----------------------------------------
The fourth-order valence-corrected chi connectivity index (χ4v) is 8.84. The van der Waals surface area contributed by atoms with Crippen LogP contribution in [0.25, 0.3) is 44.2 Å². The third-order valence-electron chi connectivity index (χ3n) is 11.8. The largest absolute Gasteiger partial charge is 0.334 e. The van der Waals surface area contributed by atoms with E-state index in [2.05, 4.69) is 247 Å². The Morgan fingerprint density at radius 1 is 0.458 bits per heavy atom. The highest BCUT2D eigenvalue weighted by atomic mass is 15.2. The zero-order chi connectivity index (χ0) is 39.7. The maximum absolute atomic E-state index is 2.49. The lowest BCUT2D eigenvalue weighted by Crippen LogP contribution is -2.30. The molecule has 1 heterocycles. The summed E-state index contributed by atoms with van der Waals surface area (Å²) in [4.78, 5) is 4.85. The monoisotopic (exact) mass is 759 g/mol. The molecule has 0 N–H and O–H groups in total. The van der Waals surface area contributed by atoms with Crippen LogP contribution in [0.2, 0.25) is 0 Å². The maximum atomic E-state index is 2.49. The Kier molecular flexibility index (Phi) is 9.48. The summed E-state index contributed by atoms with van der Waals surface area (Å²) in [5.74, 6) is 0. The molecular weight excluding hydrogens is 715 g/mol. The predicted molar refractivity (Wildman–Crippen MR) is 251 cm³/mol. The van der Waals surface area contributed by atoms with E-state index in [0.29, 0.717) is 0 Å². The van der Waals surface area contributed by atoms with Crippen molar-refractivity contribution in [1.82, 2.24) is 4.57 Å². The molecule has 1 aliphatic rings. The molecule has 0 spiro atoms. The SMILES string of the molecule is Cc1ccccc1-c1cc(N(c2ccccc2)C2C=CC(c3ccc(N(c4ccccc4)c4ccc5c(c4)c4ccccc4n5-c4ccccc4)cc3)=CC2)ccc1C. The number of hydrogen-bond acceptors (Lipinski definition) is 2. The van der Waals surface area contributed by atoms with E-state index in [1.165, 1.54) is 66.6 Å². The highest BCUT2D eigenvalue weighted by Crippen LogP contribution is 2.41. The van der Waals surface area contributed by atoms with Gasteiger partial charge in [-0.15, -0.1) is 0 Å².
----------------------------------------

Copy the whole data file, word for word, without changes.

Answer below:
The fourth-order valence-corrected chi connectivity index (χ4v) is 8.84. The van der Waals surface area contributed by atoms with Crippen LogP contribution in [0.25, 0.3) is 44.2 Å². The third-order valence-electron chi connectivity index (χ3n) is 11.8. The largest absolute Gasteiger partial charge is 0.334 e. The van der Waals surface area contributed by atoms with E-state index in [2.05, 4.69) is 247 Å². The Morgan fingerprint density at radius 1 is 0.458 bits per heavy atom. The highest BCUT2D eigenvalue weighted by atomic mass is 15.2. The zero-order chi connectivity index (χ0) is 39.7. The maximum absolute atomic E-state index is 2.49. The lowest BCUT2D eigenvalue weighted by Crippen LogP contribution is -2.30. The molecule has 1 heterocycles. The summed E-state index contributed by atoms with van der Waals surface area (Å²) in [4.78, 5) is 4.85. The monoisotopic (exact) mass is 759 g/mol. The molecule has 0 N–H and O–H groups in total. The van der Waals surface area contributed by atoms with Crippen LogP contribution in [0.2, 0.25) is 0 Å². The maximum atomic E-state index is 2.49. The Kier molecular flexibility index (Phi) is 9.48. The summed E-state index contributed by atoms with van der Waals surface area (Å²) in [5.74, 6) is 0. The molecular weight excluding hydrogens is 715 g/mol. The predicted molar refractivity (Wildman–Crippen MR) is 251 cm³/mol. The van der Waals surface area contributed by atoms with E-state index in [0.29, 0.717) is 0 Å². The van der Waals surface area contributed by atoms with Crippen molar-refractivity contribution in [1.82, 2.24) is 4.57 Å². The molecule has 1 aliphatic rings. The molecule has 0 spiro atoms. The SMILES string of the molecule is Cc1ccccc1-c1cc(N(c2ccccc2)C2C=CC(c3ccc(N(c4ccccc4)c4ccc5c(c4)c4ccccc4n5-c4ccccc4)cc3)=CC2)ccc1C. The number of hydrogen-bond acceptors (Lipinski definition) is 2. The van der Waals surface area contributed by atoms with E-state index in [1.165, 1.54) is 66.6 Å². The highest BCUT2D eigenvalue weighted by Crippen LogP contribution is 2.41. The van der Waals surface area contributed by atoms with Gasteiger partial charge in [-0.15, -0.1) is 0 Å².